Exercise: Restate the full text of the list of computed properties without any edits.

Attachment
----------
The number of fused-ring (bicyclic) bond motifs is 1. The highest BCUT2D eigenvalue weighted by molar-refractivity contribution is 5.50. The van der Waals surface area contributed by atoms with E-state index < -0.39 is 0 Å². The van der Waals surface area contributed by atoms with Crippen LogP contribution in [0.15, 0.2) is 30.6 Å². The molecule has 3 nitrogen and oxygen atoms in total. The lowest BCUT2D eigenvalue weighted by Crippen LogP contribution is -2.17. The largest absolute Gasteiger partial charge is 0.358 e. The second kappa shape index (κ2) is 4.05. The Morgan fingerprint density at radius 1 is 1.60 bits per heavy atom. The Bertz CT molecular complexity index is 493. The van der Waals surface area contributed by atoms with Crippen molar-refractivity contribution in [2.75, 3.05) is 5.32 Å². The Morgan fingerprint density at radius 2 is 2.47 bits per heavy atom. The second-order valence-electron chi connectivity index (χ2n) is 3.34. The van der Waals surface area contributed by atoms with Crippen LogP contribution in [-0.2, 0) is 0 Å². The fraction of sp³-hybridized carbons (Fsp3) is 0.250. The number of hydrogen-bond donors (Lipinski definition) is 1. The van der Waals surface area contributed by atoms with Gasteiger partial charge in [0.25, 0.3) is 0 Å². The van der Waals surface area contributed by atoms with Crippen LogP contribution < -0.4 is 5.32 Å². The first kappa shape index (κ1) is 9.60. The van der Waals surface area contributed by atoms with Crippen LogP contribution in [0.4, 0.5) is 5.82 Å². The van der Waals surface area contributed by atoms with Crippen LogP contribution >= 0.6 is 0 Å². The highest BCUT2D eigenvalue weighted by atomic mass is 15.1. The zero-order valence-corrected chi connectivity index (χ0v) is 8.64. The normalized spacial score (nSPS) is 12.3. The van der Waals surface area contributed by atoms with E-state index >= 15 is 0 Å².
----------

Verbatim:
The number of fused-ring (bicyclic) bond motifs is 1. The highest BCUT2D eigenvalue weighted by molar-refractivity contribution is 5.50. The van der Waals surface area contributed by atoms with E-state index < -0.39 is 0 Å². The van der Waals surface area contributed by atoms with Crippen LogP contribution in [0.15, 0.2) is 30.6 Å². The molecule has 3 nitrogen and oxygen atoms in total. The lowest BCUT2D eigenvalue weighted by Crippen LogP contribution is -2.17. The largest absolute Gasteiger partial charge is 0.358 e. The second kappa shape index (κ2) is 4.05. The Morgan fingerprint density at radius 1 is 1.60 bits per heavy atom. The Bertz CT molecular complexity index is 493. The van der Waals surface area contributed by atoms with Crippen molar-refractivity contribution in [2.75, 3.05) is 5.32 Å². The Morgan fingerprint density at radius 2 is 2.47 bits per heavy atom. The second-order valence-electron chi connectivity index (χ2n) is 3.34. The van der Waals surface area contributed by atoms with Crippen LogP contribution in [-0.2, 0) is 0 Å². The fraction of sp³-hybridized carbons (Fsp3) is 0.250. The number of hydrogen-bond donors (Lipinski definition) is 1. The van der Waals surface area contributed by atoms with Gasteiger partial charge in [0.25, 0.3) is 0 Å². The van der Waals surface area contributed by atoms with Crippen LogP contribution < -0.4 is 5.32 Å². The first kappa shape index (κ1) is 9.60. The van der Waals surface area contributed by atoms with Crippen LogP contribution in [0.4, 0.5) is 5.82 Å². The van der Waals surface area contributed by atoms with Crippen LogP contribution >= 0.6 is 0 Å². The highest BCUT2D eigenvalue weighted by atomic mass is 15.1. The zero-order valence-corrected chi connectivity index (χ0v) is 8.64. The normalized spacial score (nSPS) is 12.3. The van der Waals surface area contributed by atoms with E-state index >= 15 is 0 Å².